In late October, TechCrunch editor-at-large John Biggs noticed a Facebook Messenger request from someone he didn’t know, a man named Varun Satyam. When Biggs accepted the request, Satyam introduced himself as a marketer for technology startups. He was looking for coverage of some clients, he said, and he was willing to pay Biggs to write about them.
It was a bold opening move, and an unethical proposition for any journalist who wants to retain their credibility. But Biggs wasn’t surprised. He estimates that he receives two or three similar offers each month, and he doesn’t take them seriously.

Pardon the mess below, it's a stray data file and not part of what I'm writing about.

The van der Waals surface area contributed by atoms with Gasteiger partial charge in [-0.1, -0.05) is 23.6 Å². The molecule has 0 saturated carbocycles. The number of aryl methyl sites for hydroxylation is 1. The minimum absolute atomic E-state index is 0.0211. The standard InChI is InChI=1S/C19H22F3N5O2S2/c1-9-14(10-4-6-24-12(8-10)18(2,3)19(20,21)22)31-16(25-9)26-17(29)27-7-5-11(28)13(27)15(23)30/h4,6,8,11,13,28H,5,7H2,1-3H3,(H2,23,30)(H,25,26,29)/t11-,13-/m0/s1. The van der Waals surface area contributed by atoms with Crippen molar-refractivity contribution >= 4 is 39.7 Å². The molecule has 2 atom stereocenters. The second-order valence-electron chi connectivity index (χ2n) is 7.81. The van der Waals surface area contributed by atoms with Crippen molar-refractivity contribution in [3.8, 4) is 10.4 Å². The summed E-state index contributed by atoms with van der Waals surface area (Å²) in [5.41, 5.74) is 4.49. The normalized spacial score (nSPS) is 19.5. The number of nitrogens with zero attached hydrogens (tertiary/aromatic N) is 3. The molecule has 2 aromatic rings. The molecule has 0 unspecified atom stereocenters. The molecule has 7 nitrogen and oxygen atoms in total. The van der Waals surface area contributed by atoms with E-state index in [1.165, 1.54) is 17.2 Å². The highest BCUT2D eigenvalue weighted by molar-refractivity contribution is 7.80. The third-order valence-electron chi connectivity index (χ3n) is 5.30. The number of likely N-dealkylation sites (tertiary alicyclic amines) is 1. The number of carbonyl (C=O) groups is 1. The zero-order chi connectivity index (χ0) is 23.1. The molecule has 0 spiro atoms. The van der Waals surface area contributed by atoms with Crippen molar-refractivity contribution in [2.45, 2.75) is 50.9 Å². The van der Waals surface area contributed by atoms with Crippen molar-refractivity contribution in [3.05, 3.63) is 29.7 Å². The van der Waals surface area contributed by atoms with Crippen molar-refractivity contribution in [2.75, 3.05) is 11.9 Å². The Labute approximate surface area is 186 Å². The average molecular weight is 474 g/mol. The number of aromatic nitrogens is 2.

“They’re stupid,” said Biggs. “Organic press is far more effective and anyone with a brain can see through them.”
But solicitations like Satyam’s may be more successful than Biggs is aware. Interviews with more than two dozen marketers, journalists, and others familiar with similar pay-for-play offers revealed a dubious corner of online publishing in which publicists, ranging from individuals like Satyam to medium-sized “digital marketing firms” that blur traditional lines between advertising and public relations, quietly pay off journalists to promote their clients in articles that make no mention of the financial arrangement.